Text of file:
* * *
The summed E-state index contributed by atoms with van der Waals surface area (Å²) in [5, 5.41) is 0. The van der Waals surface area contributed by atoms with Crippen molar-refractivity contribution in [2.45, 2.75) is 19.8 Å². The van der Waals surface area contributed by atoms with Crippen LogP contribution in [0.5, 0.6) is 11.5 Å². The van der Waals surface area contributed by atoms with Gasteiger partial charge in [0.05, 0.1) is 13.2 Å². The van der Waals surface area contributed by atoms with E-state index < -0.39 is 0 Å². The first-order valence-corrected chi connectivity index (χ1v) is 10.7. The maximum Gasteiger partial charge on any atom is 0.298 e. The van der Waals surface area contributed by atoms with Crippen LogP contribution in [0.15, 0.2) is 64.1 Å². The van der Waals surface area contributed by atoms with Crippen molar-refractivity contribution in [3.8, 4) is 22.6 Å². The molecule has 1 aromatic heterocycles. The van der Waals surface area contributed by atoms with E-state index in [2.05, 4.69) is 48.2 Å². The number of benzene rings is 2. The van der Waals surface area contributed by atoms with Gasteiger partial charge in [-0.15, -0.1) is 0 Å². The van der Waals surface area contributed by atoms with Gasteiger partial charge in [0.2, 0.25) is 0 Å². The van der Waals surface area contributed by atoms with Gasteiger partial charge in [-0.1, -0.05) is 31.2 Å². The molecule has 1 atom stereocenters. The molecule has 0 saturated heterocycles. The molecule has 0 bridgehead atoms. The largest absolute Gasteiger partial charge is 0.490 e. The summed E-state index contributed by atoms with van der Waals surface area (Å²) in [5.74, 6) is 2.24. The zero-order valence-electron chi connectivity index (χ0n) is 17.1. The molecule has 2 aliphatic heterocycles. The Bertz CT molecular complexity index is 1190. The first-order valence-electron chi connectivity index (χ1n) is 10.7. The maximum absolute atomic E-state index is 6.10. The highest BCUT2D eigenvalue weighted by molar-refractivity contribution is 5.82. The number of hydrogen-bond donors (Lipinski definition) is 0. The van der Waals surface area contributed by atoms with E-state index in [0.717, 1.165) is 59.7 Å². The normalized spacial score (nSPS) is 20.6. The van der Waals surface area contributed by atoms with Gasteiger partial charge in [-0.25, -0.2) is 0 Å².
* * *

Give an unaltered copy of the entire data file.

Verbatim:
The summed E-state index contributed by atoms with van der Waals surface area (Å²) in [5, 5.41) is 0. The van der Waals surface area contributed by atoms with Crippen molar-refractivity contribution in [2.45, 2.75) is 19.8 Å². The van der Waals surface area contributed by atoms with Crippen LogP contribution in [0.5, 0.6) is 11.5 Å². The van der Waals surface area contributed by atoms with Gasteiger partial charge in [0.05, 0.1) is 13.2 Å². The van der Waals surface area contributed by atoms with E-state index < -0.39 is 0 Å². The first-order valence-corrected chi connectivity index (χ1v) is 10.7. The maximum Gasteiger partial charge on any atom is 0.298 e. The van der Waals surface area contributed by atoms with Crippen LogP contribution in [0.15, 0.2) is 64.1 Å². The van der Waals surface area contributed by atoms with Crippen molar-refractivity contribution in [3.8, 4) is 22.6 Å². The molecule has 1 aromatic heterocycles. The van der Waals surface area contributed by atoms with E-state index in [2.05, 4.69) is 48.2 Å². The number of benzene rings is 2. The van der Waals surface area contributed by atoms with Gasteiger partial charge in [-0.15, -0.1) is 0 Å². The van der Waals surface area contributed by atoms with Gasteiger partial charge in [0.2, 0.25) is 0 Å². The van der Waals surface area contributed by atoms with Gasteiger partial charge in [-0.1, -0.05) is 31.2 Å². The molecule has 1 atom stereocenters. The molecule has 0 saturated heterocycles. The molecule has 0 bridgehead atoms. The largest absolute Gasteiger partial charge is 0.490 e. The summed E-state index contributed by atoms with van der Waals surface area (Å²) in [5.74, 6) is 2.24. The zero-order valence-electron chi connectivity index (χ0n) is 17.1. The molecule has 2 aliphatic heterocycles. The Bertz CT molecular complexity index is 1190. The first-order valence-electron chi connectivity index (χ1n) is 10.7. The maximum absolute atomic E-state index is 6.10. The highest BCUT2D eigenvalue weighted by molar-refractivity contribution is 5.82. The number of hydrogen-bond donors (Lipinski definition) is 0. The van der Waals surface area contributed by atoms with E-state index in [0.717, 1.165) is 59.7 Å². The normalized spacial score (nSPS) is 20.6. The van der Waals surface area contributed by atoms with Gasteiger partial charge in [-0.25, -0.2) is 0 Å².